Now to answer question 3). The arrow in the screenshot is drawn for a reason. The option "Automatically assign external IP addresses for each instance" takes addresses from the available address pool – Amazon owns several million addresses, and rents some more from other owners. Public IPv4-addresses are scarce these days, so it’s a luxury and expensive to have one for each virtual instance (moreover, in any Amazon data center they only give you 5 permanent addresses, and increase that limit with a great deal of fiddling).
And as soon as an instance is killed, the address immediately goes back into the shared pool. And so on. Who will get it next time? Whoever. Maybe to you, maybe to another customer who also automatically scales his service, or maybe to an ephemeral instance of Amazon’s own service. Thus, the answer to question 3) is trivial: because it’s your IP today, and somebody else’s in a couple of hours. If your service is unwanted by somebody else, but automatically scales up, then you can ban it by IP, but only if you ban the whole pool.
And the answer to question 2) is also trivial: not at all. The cloud itself will assign to the next instance some other address from the pool available to it, whether you want it to or not.
Now about the first question.
The answer is not so obvious, but let’s try to make what is called an educated guess (I don’t know how to say it in Russian, "a guess based on experience, " perhaps?).
Amazon is the oldest of the big clouds. The software wrapper that handles all this automatic scaling was written about ten years ago, and it’s been running like clockwork ever since. Amazon’s giant service itself runs in exactly the same cloud. This wrapper is not broken, it doesn’t need to be fixed, and any changes that people write run the risk of introducing bugs. So the customer address pool isolation feature, if you start developing it now, is going to take a hell of a lot of time, and if it suddenly leads to big changes, the cost of the possible consequences will be in the billions of dollars. In the truest sense.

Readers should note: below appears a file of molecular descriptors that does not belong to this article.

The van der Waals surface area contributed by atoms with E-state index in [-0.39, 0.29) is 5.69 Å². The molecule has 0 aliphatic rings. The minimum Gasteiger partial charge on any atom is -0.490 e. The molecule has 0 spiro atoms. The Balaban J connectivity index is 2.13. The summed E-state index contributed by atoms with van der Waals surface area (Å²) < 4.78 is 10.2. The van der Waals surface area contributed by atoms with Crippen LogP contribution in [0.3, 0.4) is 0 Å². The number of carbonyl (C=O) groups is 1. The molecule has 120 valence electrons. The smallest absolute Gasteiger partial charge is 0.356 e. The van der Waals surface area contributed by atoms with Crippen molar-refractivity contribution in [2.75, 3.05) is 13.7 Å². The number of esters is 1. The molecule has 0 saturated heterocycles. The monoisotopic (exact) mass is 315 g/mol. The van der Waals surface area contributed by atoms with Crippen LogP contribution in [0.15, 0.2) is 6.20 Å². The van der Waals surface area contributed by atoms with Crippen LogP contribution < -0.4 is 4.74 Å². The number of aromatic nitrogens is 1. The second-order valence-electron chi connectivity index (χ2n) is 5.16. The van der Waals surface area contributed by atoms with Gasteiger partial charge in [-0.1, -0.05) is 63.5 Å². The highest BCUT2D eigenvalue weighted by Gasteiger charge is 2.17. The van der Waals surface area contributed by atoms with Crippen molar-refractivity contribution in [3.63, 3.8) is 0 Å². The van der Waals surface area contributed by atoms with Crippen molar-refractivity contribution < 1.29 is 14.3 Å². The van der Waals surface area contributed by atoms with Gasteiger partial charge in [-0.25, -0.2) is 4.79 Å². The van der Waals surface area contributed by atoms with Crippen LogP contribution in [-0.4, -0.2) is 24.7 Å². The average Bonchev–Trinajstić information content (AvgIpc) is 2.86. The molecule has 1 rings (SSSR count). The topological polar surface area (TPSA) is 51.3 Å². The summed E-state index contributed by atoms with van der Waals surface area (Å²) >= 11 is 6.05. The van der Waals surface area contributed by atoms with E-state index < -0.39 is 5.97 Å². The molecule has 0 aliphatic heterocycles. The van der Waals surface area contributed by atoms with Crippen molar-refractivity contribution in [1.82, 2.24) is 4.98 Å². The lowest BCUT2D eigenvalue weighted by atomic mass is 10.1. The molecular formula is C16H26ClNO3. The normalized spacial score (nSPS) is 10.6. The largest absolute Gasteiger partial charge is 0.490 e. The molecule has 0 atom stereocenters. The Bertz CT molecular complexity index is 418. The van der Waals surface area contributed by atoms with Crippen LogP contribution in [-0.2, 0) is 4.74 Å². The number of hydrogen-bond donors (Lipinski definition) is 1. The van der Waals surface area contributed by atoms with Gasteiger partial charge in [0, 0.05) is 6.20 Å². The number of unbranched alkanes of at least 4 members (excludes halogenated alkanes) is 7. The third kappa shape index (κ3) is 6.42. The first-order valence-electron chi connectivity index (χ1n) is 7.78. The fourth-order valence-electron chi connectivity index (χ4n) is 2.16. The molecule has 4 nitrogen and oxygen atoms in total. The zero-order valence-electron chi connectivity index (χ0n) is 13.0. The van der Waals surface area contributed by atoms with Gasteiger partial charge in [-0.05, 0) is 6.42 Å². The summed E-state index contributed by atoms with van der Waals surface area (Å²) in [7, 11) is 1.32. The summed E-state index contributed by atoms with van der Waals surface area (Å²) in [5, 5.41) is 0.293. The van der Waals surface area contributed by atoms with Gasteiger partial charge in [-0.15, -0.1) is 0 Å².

And the answer to 1) sounds like this : It’s simply not profitable for Amazon to redesign its infrastructure to meet the requirements of a crazy government oversight body, all customers from which don’t bring in enough money to compensate for the possible risk to itself and customers from other countries. Sounds tough, but that’s unfortunately business.
By the way, it’s exactly the same with the other clouds. YouTube was banned because Google’s own services are not separated from those of Google’s clients, and work in the same cloud space with a single pool of addresses. And it’s the same with Microsoft services.
Roskomnadzor, by blocking cloud services, is at war with the technology on which clouds are built. With scripts. With algorithms. It’s like fighting against the laws of physics, or trying to kick the elements : extremely stupid and pointless. You can’t beat the clouds and wind, you can only go underground never to see them…